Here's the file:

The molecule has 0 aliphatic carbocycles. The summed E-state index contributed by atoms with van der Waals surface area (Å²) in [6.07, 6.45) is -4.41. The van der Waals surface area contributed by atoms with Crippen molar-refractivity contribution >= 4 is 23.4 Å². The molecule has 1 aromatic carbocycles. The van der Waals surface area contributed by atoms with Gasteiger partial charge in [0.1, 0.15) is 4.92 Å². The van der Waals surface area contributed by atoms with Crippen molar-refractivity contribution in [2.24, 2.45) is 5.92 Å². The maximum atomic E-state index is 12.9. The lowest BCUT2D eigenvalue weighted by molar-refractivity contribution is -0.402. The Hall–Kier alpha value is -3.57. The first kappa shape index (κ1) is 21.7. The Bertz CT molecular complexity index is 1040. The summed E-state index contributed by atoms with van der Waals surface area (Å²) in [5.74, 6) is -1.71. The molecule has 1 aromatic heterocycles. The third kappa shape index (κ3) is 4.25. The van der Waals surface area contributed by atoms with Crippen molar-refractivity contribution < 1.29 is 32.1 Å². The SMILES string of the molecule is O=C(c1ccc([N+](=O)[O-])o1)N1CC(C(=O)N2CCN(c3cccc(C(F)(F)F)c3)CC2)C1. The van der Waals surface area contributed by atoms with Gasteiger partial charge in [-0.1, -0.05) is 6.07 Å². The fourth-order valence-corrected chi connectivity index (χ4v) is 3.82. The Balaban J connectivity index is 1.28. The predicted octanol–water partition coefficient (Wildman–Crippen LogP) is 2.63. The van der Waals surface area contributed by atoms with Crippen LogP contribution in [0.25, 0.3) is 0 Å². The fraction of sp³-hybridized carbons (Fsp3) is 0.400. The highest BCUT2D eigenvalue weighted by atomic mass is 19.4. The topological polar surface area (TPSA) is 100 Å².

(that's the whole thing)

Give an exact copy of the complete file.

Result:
The molecule has 0 aliphatic carbocycles. The summed E-state index contributed by atoms with van der Waals surface area (Å²) in [6.07, 6.45) is -4.41. The van der Waals surface area contributed by atoms with Crippen molar-refractivity contribution >= 4 is 23.4 Å². The molecule has 1 aromatic carbocycles. The van der Waals surface area contributed by atoms with Gasteiger partial charge in [0.1, 0.15) is 4.92 Å². The van der Waals surface area contributed by atoms with Crippen molar-refractivity contribution in [2.24, 2.45) is 5.92 Å². The maximum atomic E-state index is 12.9. The lowest BCUT2D eigenvalue weighted by molar-refractivity contribution is -0.402. The Hall–Kier alpha value is -3.57. The first kappa shape index (κ1) is 21.7. The Bertz CT molecular complexity index is 1040. The summed E-state index contributed by atoms with van der Waals surface area (Å²) in [5.74, 6) is -1.71. The molecule has 1 aromatic heterocycles. The third kappa shape index (κ3) is 4.25. The van der Waals surface area contributed by atoms with Crippen molar-refractivity contribution < 1.29 is 32.1 Å². The SMILES string of the molecule is O=C(c1ccc([N+](=O)[O-])o1)N1CC(C(=O)N2CCN(c3cccc(C(F)(F)F)c3)CC2)C1. The van der Waals surface area contributed by atoms with Gasteiger partial charge in [-0.1, -0.05) is 6.07 Å². The fourth-order valence-corrected chi connectivity index (χ4v) is 3.82. The Balaban J connectivity index is 1.28. The predicted octanol–water partition coefficient (Wildman–Crippen LogP) is 2.63. The van der Waals surface area contributed by atoms with Crippen LogP contribution in [0.25, 0.3) is 0 Å². The fraction of sp³-hybridized carbons (Fsp3) is 0.400. The highest BCUT2D eigenvalue weighted by atomic mass is 19.4. The topological polar surface area (TPSA) is 100 Å².